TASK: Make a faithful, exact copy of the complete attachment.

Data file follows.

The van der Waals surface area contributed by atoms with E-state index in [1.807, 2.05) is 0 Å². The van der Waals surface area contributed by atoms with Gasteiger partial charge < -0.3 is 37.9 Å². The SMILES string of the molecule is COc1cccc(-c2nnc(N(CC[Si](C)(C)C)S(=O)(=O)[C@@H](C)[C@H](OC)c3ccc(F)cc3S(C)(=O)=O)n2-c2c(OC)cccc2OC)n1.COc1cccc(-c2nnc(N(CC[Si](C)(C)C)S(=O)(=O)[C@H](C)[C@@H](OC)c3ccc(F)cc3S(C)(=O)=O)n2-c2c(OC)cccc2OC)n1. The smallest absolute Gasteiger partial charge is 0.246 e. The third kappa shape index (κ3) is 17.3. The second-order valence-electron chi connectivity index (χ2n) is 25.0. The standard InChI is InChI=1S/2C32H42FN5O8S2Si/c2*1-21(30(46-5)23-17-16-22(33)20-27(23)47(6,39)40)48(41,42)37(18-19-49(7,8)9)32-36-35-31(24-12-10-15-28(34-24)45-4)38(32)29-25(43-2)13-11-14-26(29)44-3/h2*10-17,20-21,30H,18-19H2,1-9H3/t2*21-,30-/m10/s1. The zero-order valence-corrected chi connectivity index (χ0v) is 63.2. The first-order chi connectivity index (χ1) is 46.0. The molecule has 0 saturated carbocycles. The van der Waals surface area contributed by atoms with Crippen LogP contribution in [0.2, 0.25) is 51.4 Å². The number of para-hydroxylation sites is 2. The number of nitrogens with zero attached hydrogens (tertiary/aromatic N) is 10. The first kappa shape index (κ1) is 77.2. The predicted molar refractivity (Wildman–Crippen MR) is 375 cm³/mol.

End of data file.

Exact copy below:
The van der Waals surface area contributed by atoms with E-state index in [1.807, 2.05) is 0 Å². The van der Waals surface area contributed by atoms with Gasteiger partial charge < -0.3 is 37.9 Å². The SMILES string of the molecule is COc1cccc(-c2nnc(N(CC[Si](C)(C)C)S(=O)(=O)[C@@H](C)[C@H](OC)c3ccc(F)cc3S(C)(=O)=O)n2-c2c(OC)cccc2OC)n1.COc1cccc(-c2nnc(N(CC[Si](C)(C)C)S(=O)(=O)[C@H](C)[C@@H](OC)c3ccc(F)cc3S(C)(=O)=O)n2-c2c(OC)cccc2OC)n1. The smallest absolute Gasteiger partial charge is 0.246 e. The third kappa shape index (κ3) is 17.3. The second-order valence-electron chi connectivity index (χ2n) is 25.0. The standard InChI is InChI=1S/2C32H42FN5O8S2Si/c2*1-21(30(46-5)23-17-16-22(33)20-27(23)47(6,39)40)48(41,42)37(18-19-49(7,8)9)32-36-35-31(24-12-10-15-28(34-24)45-4)38(32)29-25(43-2)13-11-14-26(29)44-3/h2*10-17,20-21,30H,18-19H2,1-9H3/t2*21-,30-/m10/s1. The zero-order valence-corrected chi connectivity index (χ0v) is 63.2. The first-order chi connectivity index (χ1) is 46.0. The molecule has 0 saturated carbocycles. The van der Waals surface area contributed by atoms with Crippen LogP contribution in [0.2, 0.25) is 51.4 Å². The number of para-hydroxylation sites is 2. The number of nitrogens with zero attached hydrogens (tertiary/aromatic N) is 10. The first kappa shape index (κ1) is 77.2. The predicted molar refractivity (Wildman–Crippen MR) is 375 cm³/mol.